I’ve recently decided to take a break from non-fiction which is what got me into The Count in the first place. Typically 80% of my reading time is consumed by news articles on the Internet and for a while, the remaining sliver was devoted to book on light and fluffy things like deconstructing race or understanding restorative justice. You know, stuff you read at the beach or on the toilet. Oh, wait, you don’t read A People’s History of the United States at the beach? Right, of course not. (No really, it’s not relaxing at all) While none of these were bad reads (completely the opposite actually!), sometimes it’s good to exercise your imagination in a way that only fictional literature can. And being the type who already over-analyzes everything, I figured could probably use a little whimsy.

It has been such a fantastic journey getting back into this genre. When I started reading The Count, I realized just how much great fiction lit I was missing out on. I’m only fourth of the way through, (it’s 1276 pages!) but I haven’t been able to put this book down! It’s truly is an “epic” read, in all senses of the word. And when you come across something really great, don’t you just want to share it with everyone? I could go on and on about the poignancy and sincerity and romance that Dumas writes with but I really think you should just read it and see for yourself. In fact, if you need any convincing, here is a link to some of the greatest quotes from the book to get you started.

All that to say, I’m curious to see what everyone else reading? What have I been missing out on? I’ve tried to keep track of all the books I have read and am reading on my Good Reads account. So far, I’ve enjoyed everything from Mindy Kaling to Haruki Murakami and am eagerly looking for more. Share with me what you’ve been reading, I’d love to hear your suggestions!


It poured yesterday in Hong Kong. The electricity was knocked out of several buildings for hours and people scurried from one overhang to another, completely unprepared for the unexpected downpour. Thunder and lightening are no joke in Asia–the first time I witnessed these two weather forces in the Eastern hemisphere, I was on a boat in China, heading down the Yangtze River. Never before had I been so terrified of weather. The loud, thunderous crack of these electrical whips of light, streaking across the sky physically jolted me out of my seat, almost out of my skin.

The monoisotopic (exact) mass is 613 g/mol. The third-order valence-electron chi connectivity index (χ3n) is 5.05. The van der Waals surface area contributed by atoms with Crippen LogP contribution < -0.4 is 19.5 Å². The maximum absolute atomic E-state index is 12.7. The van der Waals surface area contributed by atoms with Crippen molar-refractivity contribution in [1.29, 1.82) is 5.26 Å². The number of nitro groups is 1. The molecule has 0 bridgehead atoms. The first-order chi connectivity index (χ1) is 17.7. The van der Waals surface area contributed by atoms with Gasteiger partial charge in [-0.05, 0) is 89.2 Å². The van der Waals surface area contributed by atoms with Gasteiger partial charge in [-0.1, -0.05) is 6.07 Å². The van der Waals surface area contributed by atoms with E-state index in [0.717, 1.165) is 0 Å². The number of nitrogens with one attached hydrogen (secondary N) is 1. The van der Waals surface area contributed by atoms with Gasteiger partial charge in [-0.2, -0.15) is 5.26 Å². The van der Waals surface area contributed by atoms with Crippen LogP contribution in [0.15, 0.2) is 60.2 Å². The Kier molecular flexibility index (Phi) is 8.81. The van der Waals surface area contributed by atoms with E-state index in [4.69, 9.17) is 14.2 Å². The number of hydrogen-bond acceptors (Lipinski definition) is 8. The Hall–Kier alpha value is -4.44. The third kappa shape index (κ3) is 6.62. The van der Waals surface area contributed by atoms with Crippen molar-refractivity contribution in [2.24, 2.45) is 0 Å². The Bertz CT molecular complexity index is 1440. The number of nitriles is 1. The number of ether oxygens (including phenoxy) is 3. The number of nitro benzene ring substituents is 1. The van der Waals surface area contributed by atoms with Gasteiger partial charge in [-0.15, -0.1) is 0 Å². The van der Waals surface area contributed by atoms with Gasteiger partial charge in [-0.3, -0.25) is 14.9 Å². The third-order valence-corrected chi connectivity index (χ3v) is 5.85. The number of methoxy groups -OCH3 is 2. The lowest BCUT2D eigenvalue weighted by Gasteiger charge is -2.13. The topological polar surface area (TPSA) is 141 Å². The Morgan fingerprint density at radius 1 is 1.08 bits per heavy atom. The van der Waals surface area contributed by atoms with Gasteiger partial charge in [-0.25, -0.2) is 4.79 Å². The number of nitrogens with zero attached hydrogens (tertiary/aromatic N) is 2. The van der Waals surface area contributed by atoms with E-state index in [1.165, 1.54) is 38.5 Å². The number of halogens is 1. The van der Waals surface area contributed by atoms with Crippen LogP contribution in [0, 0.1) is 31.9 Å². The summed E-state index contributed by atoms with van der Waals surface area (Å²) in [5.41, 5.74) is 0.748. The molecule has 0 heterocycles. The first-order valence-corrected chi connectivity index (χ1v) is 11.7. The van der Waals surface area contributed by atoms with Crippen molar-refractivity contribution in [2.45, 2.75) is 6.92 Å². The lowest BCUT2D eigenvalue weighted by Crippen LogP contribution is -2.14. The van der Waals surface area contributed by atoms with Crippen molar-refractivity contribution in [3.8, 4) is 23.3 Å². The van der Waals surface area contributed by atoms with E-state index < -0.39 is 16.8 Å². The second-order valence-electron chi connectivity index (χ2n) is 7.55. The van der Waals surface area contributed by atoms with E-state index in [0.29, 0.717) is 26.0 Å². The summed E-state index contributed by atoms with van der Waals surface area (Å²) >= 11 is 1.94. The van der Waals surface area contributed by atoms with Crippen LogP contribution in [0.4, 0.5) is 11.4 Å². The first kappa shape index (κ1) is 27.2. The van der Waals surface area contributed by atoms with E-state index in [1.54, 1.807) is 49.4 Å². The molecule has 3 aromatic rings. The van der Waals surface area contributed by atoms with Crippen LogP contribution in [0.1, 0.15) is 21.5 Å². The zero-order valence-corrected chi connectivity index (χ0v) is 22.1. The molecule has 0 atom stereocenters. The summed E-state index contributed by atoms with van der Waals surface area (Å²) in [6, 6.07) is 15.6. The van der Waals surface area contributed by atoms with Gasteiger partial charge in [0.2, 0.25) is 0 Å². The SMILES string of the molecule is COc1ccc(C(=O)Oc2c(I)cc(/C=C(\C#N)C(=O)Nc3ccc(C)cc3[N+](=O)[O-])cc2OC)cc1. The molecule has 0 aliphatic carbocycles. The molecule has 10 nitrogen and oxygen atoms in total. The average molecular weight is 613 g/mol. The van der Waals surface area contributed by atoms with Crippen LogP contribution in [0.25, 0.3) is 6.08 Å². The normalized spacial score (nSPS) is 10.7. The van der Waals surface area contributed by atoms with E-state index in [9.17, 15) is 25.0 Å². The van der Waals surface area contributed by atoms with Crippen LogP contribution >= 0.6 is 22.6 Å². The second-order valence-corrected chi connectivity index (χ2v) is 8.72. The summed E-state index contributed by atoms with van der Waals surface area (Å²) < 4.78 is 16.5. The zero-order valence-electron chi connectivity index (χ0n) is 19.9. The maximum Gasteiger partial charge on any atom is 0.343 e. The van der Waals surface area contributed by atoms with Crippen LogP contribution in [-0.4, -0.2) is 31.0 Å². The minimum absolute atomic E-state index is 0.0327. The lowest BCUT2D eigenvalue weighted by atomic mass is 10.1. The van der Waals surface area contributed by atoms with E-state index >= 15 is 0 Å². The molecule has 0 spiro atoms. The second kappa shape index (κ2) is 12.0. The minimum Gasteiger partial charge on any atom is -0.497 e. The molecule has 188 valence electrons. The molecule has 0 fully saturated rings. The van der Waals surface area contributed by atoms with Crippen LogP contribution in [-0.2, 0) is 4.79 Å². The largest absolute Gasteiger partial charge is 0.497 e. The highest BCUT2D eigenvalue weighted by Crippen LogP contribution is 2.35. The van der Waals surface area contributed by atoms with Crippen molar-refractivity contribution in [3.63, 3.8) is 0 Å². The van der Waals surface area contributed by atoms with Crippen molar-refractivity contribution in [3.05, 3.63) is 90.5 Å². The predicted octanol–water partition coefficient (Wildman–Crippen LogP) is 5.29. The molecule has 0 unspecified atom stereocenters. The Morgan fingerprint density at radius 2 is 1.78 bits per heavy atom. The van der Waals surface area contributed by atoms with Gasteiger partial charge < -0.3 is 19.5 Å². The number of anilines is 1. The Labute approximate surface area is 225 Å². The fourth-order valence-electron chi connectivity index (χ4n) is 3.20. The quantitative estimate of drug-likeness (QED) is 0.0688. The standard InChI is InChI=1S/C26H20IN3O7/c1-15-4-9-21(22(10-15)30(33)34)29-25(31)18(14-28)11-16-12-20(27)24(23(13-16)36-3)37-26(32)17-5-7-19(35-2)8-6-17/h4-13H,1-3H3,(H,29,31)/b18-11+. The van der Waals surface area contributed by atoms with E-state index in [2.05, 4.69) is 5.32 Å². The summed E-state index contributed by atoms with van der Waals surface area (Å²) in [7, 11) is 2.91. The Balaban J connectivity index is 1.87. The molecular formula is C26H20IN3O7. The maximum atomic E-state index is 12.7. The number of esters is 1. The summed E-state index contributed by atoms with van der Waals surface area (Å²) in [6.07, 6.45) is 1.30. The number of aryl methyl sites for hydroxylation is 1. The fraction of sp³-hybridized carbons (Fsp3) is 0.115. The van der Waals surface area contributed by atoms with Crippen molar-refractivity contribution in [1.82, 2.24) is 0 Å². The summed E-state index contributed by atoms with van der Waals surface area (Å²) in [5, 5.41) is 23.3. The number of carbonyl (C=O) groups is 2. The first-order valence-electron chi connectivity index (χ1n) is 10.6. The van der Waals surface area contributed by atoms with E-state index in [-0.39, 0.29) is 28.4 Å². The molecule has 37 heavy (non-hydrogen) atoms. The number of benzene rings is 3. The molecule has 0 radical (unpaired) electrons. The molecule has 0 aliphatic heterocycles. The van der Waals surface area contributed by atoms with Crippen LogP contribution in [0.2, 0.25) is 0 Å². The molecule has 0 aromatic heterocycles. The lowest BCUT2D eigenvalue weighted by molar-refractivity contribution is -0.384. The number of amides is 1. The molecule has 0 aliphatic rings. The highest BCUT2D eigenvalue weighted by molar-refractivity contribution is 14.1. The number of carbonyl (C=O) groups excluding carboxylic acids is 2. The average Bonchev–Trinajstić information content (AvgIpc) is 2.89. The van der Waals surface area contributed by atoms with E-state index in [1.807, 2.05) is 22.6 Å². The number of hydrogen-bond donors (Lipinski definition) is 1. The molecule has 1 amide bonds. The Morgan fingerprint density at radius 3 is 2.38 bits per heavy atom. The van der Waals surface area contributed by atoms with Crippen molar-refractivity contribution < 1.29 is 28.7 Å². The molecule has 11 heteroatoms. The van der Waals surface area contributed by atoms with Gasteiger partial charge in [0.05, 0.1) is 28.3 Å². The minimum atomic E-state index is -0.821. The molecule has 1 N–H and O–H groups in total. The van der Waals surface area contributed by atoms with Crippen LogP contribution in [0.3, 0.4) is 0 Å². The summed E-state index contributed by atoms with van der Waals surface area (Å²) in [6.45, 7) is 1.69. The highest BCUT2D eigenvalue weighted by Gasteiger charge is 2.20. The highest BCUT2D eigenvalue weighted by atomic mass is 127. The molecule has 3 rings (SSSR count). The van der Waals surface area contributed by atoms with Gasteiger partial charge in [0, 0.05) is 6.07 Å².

Yesterday was no different. It was petrifying to hear the thunder crash down from above. Luckily the brief storm didn’t last long. I had to wonder if this was the beginning of our spring showers. And if so, the only other thing I fear more (or “loathe more” to be exact ) than thunder is the impending drastic, subtropical summer heat that will engulf me in a mere few months.

I was doing a massive clean of my aunt’s apartment in preparation for my good friend, Val, who is coming to visit me. She will be the first person who is traveling here for the sole purpose of visiting me! (After my mom, of course) I’m so touched and super excited for the packed itinerary we have planned.

I decided it’s time to crank up the peppy springtime jams because fairer weather is on its way and it’s always nice to have something fun to listen to while you sweep and scrub. 🙂 I made this mix via Spotify, and was going for a hearty amount of funk, mixed with some light-hearted rock. It’s time to get your frolic on!

Image: here

Visiting art museums, reading long books, brunching, owning artwork, knowing your reds from your whites… really, what does it mean to be cultured?

18 days ago I turned 27. Reading this just before my birthday gave me a great deal to think about as I continue to live abroad, meet new people and figure out how to be myself in a new place. I found Chekhov’s words, written when he was about my age, very motivational and necessary for me at this point in my life. Maybe you’ll find it helpful too. 🙂

From Brainpickings:

What does it mean to be “cultured”? Is it about being a good reader, or knowing how to talk about books you haven’t read, or having a general disposition of intellectual elegance? That’s precisely the question beloved Russian author Anton Chekhov, born on this day in 1860, considers in a letter to his older brother Nikolai, an artist. The missive, written when Anton was 26 and Nikolai 28 and found inLetters of Anton Chekhov to his Family and Friends (public domainpublic library), dispenses a hearty dose of tough love and outlines the eight qualities of cultured people — including honestyaltruism, and good habits:

MOSCOW, 1886.

… You have often complained to me that people “don’t understand you”! Goethe and Newton did not complain of that…. Only Christ complained of it, but He was speaking of His doctrine and not of Himself…. People understand you perfectly well. And if you do not understand yourself, it is not their fault.

I assure you as a brother and as a friend I understand you and feel for you with all my heart. I know your good qualities as I know my five fingers; I value and deeply respect them. If you like, to prove that I understand you, I can enumerate those qualities. I think you are kind to the point of softness, magnanimous, unselfish, ready to share your last farthing; you have no envy nor hatred; you are simple-hearted, you pity men and beasts; you are trustful, without spite or guile, and do not remember evil…. You have a gift from above such as other people have not: you have talent. This talent places you above millions of men, for on earth only one out of two millions is an artist. Your talent sets you apart: if you were a toad or a tarantula, even then, people would respect you, for to talent all things are forgiven.

You have only one failing, and the falseness of your position, and your unhappiness and your catarrh of the bowels are all due to it. That is your utter lack of culture. Forgive me, please, but veritas magis amicitiae…. You see, life has its conditions. In order to feel comfortable among educated people, to be at home and happy with them, one must be cultured to a certain extent. Talent has brought you into such a circle, you belong to it, but … you are drawn away from it, and you vacillate between cultured people and the lodgers vis-a-vis.